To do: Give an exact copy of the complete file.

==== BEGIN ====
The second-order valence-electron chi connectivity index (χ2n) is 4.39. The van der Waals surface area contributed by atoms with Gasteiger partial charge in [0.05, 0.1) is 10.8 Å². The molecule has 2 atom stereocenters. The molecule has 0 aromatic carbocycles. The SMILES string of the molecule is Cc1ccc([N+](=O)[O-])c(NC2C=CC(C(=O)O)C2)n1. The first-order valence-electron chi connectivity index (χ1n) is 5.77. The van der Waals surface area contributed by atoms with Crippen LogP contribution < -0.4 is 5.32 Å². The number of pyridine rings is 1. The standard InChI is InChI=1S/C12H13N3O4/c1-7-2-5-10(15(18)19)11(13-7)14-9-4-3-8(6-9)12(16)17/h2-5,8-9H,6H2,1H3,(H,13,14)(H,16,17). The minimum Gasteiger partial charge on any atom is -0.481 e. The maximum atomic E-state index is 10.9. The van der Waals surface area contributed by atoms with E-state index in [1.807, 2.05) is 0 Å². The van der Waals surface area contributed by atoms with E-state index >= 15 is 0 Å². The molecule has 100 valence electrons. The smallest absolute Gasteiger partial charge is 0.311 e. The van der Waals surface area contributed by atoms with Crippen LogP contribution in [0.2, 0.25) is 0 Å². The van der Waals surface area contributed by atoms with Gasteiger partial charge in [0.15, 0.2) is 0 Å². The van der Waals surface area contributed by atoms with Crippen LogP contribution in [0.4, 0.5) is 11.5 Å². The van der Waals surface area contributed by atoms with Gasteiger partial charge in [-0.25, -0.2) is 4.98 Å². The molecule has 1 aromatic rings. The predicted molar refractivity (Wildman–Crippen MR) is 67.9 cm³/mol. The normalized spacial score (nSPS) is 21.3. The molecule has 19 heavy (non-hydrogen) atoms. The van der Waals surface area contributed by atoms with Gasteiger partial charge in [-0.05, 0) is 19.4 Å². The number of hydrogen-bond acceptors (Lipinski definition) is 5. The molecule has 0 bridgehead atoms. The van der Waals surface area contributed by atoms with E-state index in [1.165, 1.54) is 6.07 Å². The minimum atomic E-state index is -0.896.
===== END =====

The second-order valence-electron chi connectivity index (χ2n) is 4.39. The van der Waals surface area contributed by atoms with Gasteiger partial charge in [0.05, 0.1) is 10.8 Å². The molecule has 2 atom stereocenters. The molecule has 0 aromatic carbocycles. The SMILES string of the molecule is Cc1ccc([N+](=O)[O-])c(NC2C=CC(C(=O)O)C2)n1. The first-order valence-electron chi connectivity index (χ1n) is 5.77. The van der Waals surface area contributed by atoms with Crippen LogP contribution < -0.4 is 5.32 Å². The number of pyridine rings is 1. The standard InChI is InChI=1S/C12H13N3O4/c1-7-2-5-10(15(18)19)11(13-7)14-9-4-3-8(6-9)12(16)17/h2-5,8-9H,6H2,1H3,(H,13,14)(H,16,17). The minimum Gasteiger partial charge on any atom is -0.481 e. The maximum atomic E-state index is 10.9. The van der Waals surface area contributed by atoms with E-state index in [1.807, 2.05) is 0 Å². The van der Waals surface area contributed by atoms with E-state index >= 15 is 0 Å². The molecule has 100 valence electrons. The smallest absolute Gasteiger partial charge is 0.311 e. The van der Waals surface area contributed by atoms with Crippen LogP contribution in [0.2, 0.25) is 0 Å². The van der Waals surface area contributed by atoms with Gasteiger partial charge in [0.15, 0.2) is 0 Å². The van der Waals surface area contributed by atoms with Crippen LogP contribution in [0.4, 0.5) is 11.5 Å². The van der Waals surface area contributed by atoms with Gasteiger partial charge in [-0.25, -0.2) is 4.98 Å². The molecule has 1 aromatic rings. The predicted molar refractivity (Wildman–Crippen MR) is 67.9 cm³/mol. The normalized spacial score (nSPS) is 21.3. The molecule has 19 heavy (non-hydrogen) atoms. The van der Waals surface area contributed by atoms with Gasteiger partial charge in [-0.05, 0) is 19.4 Å². The number of hydrogen-bond acceptors (Lipinski definition) is 5. The molecule has 0 bridgehead atoms. The van der Waals surface area contributed by atoms with E-state index in [1.165, 1.54) is 6.07 Å². The minimum atomic E-state index is -0.896.